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Discussion Starter #1
Hey guys I'm geting ready to build two slot ported cabinets for the 18in mal-x sub. I was told by a friend that for best overall performance I should tune the sub to 16-18hz and the cabinet size should be 10cuft interior volume max after deducting the sub and braceing. This is with 1450 watts per sub.

So do you guys agree that this is the best size and tune to get the most out of the mal-x?

If not please post the tune and size of box and type of box that you have found to offer the best performance.

Thanks for any help. I'm hopeing my buddy has given me good info :dontknow:


Thanks Scott
 

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Discussion Starter #3
So your saying 8cuft box before driver and braceing being deducted and tuned to 12.5hz is the best size and tune for the mal-x.

I've looked through the thread and it seems the size and tune is all over the place. I was hopeing there was a best cuft cabinet size and best overall tune that this sub will perform best at? I really would not like to guess and instead hit the right size and tune off the bat.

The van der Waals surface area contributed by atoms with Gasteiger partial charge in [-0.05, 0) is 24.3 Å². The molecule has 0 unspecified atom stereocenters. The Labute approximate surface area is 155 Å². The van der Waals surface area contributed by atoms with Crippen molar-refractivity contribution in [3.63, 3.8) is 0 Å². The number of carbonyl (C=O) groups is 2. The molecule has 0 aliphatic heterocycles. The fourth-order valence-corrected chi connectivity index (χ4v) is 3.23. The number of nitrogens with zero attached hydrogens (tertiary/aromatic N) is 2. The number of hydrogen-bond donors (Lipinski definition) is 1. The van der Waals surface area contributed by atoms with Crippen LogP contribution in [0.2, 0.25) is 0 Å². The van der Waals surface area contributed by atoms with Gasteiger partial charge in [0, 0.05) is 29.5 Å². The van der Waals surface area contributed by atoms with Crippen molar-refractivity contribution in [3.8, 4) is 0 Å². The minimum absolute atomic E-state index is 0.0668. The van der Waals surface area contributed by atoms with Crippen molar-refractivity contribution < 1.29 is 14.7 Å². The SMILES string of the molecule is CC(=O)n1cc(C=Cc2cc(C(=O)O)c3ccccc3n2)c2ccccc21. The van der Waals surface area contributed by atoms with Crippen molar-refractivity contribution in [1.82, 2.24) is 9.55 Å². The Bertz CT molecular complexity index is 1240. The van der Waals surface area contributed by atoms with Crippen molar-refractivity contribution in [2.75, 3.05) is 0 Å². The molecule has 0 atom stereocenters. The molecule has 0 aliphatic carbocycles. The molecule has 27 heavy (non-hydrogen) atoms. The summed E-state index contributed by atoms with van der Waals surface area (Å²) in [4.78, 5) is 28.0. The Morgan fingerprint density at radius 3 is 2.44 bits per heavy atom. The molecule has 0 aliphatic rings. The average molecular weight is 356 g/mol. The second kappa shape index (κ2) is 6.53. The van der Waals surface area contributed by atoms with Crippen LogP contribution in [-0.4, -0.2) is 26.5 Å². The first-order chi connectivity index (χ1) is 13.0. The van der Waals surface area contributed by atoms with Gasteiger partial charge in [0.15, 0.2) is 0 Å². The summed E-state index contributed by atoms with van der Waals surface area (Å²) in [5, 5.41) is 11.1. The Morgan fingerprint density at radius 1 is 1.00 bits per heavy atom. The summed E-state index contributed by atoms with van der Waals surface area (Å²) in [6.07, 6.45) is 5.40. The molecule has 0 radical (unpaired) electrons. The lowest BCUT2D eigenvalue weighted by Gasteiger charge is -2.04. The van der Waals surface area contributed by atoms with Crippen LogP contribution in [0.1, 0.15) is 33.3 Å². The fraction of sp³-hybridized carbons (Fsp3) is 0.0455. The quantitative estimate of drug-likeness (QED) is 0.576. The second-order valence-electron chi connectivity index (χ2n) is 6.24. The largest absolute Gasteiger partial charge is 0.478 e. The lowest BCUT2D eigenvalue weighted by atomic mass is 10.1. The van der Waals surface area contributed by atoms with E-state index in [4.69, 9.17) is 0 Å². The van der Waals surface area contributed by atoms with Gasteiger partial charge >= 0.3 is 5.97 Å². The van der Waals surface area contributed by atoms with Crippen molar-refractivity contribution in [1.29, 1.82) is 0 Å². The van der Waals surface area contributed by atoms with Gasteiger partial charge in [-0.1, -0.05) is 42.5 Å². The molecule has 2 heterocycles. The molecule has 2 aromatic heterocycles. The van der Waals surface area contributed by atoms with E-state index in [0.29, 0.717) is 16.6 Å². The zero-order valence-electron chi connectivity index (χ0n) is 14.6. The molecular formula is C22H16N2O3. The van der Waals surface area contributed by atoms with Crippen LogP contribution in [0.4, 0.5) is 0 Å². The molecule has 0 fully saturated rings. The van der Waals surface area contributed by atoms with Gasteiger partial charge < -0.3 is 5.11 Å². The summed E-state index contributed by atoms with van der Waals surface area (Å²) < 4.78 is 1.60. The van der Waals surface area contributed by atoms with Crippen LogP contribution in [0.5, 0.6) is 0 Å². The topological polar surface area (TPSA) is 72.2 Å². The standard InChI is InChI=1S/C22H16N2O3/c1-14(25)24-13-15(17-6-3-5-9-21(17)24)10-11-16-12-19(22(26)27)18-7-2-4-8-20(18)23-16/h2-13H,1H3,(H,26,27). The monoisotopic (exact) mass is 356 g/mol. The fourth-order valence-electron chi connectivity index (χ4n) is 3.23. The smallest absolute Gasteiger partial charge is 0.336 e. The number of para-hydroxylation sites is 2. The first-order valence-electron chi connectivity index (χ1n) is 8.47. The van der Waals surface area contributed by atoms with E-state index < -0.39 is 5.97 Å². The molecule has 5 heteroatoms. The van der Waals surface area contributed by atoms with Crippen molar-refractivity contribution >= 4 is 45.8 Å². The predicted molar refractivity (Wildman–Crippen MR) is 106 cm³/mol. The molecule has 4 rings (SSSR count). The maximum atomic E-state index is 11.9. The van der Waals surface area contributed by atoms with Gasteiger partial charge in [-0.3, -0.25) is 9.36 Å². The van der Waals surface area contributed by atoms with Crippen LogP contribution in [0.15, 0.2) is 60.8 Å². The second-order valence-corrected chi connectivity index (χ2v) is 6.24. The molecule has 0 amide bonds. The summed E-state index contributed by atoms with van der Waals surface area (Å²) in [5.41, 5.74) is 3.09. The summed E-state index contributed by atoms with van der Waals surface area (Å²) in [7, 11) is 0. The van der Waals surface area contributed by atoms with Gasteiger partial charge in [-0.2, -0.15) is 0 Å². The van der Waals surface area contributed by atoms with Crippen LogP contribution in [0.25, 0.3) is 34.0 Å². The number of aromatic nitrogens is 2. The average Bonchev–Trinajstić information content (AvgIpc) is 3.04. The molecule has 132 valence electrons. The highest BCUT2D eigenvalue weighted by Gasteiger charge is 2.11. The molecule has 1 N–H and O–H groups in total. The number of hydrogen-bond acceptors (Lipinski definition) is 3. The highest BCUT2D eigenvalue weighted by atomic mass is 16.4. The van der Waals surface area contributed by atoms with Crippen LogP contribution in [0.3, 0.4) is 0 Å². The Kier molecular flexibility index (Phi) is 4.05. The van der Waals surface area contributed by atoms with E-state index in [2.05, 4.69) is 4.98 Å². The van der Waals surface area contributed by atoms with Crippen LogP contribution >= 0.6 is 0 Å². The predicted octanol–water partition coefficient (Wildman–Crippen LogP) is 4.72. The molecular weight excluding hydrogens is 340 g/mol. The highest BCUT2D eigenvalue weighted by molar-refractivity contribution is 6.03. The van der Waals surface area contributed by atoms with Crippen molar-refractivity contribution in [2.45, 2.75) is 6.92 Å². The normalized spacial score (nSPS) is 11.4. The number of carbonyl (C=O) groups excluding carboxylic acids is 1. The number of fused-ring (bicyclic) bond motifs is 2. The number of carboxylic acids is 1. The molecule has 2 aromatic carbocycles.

Thanks Scott
 

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Well it really depends on how you listen to your system. If you use it mostly for movies then the lower the tune you can get the better but if you listen to more music then a higher tuned box or even a sealed box would be better. But when you go sealed you need much more power then ported or vented. For movies a tune to 12.5hz would be great and with that sub it would work great but maybe someone who owns that sub will chime in and give you some of their opinions.
 

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I don't have WinISD with me, but from what I remember, the Mal-x 18 is better suited in a 16-20ft box tuned around 14hz...The next biggest hurdle is how big your port should be, but somewhere around 65-75in² should work great.